Moving on from toys, bugs and monsters, Pixar went under the sea and snagged a big fish with FINDING NEMO (2003). This delightful film tells the tale of a young clownfish, Nemo (Alexander Gould), who gets caught by deep sea divers off the coast of Australia, and his father (Albert Brooks), who must brave the ocean depths to find him. As usual in Pixar films, the supporting cast vocal work is top-notch with special kudos to Ellen DeGeneres’ hysterical Dory, a fish with short-term memory loss.
One of the most beautiful of all Pixar films, the color palette for FINDING NEMO is exceptionally rich and as deep as Sydney Harbor, and at times you’ll swear the animation was real. As the studio explored new animation territory, they decided to go a different route with the music. Instead of using Randy Newman, who had scored the previous four Pixar films, they hired his cousin, Thomas Newman.
Director/screenwriter Andrew Stanton said that he wrote the screenplay listening only to Thomas’ scores, knowing full well that he wanted Newman on the project from the beginning. Gone are Randy’s trademark ragtime and blues harmonies. Instead, we get the adult, eclectic sounds that Thomas had perfected in scores such as AMERICAN BEAUTY and ROAD TO PERDITION. As is common with many Newman scores, melodic fragments prevail over long, flowing melodies. The sound is uncommon for an animated film, but the result pays off handsomely.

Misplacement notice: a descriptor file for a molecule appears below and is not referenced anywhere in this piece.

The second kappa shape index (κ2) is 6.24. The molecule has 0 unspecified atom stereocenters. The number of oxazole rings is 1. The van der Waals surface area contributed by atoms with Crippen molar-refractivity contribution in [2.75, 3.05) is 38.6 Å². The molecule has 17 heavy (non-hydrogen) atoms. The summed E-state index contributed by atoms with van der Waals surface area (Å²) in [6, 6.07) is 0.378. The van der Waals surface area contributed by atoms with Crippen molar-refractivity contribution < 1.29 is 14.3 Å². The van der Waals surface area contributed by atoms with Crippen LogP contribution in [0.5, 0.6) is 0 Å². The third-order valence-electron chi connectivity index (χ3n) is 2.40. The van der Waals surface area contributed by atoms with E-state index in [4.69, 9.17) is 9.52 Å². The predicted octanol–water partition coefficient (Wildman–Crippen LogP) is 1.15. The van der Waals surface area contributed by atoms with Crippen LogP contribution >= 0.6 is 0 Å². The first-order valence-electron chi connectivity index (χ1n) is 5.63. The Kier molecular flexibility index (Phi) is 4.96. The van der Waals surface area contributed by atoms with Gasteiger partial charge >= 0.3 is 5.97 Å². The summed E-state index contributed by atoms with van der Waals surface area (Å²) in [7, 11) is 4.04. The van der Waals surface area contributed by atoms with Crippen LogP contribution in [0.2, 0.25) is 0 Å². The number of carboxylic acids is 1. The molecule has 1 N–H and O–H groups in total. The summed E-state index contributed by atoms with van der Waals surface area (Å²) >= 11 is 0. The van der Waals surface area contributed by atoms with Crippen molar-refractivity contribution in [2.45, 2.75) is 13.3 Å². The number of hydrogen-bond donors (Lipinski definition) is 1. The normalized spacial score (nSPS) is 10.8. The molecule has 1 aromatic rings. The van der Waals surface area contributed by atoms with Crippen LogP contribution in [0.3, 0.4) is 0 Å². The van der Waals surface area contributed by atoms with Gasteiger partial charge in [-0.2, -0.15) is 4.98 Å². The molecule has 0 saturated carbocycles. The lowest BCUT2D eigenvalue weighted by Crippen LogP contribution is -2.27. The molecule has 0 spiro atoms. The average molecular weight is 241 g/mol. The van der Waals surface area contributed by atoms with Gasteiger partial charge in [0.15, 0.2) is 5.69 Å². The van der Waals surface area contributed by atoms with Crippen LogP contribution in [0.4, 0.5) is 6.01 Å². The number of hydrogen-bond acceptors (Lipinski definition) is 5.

Of the many marvelous musical moments, one of my favorite cues remains the scene in the dentist’s office with Darla, a bad seed if ever there was one. A thrilling action cue, Newman uses sequences in the low strings and repeated notes to ratchet up the tension until the other fish come to the rescue and all hell breaks loose. The cue’s use of block chords, timpani and belching brass bears the stamp of Bernard Herrmann, including the shriek of Herrmann’s PSYCHO strings as Darla’s signature, the perfect motif for a little girl who loves to kill fish.
I thought for sure that FINDING NEMO would finally result in Thomas Newman’s Oscar, and it probably would have had it not been for the final installment of THE LORD OF THE RINGS trilogy. Even with four more nominations, Newman still remains embarrassingly Oscar-less. I keep hoping that will change.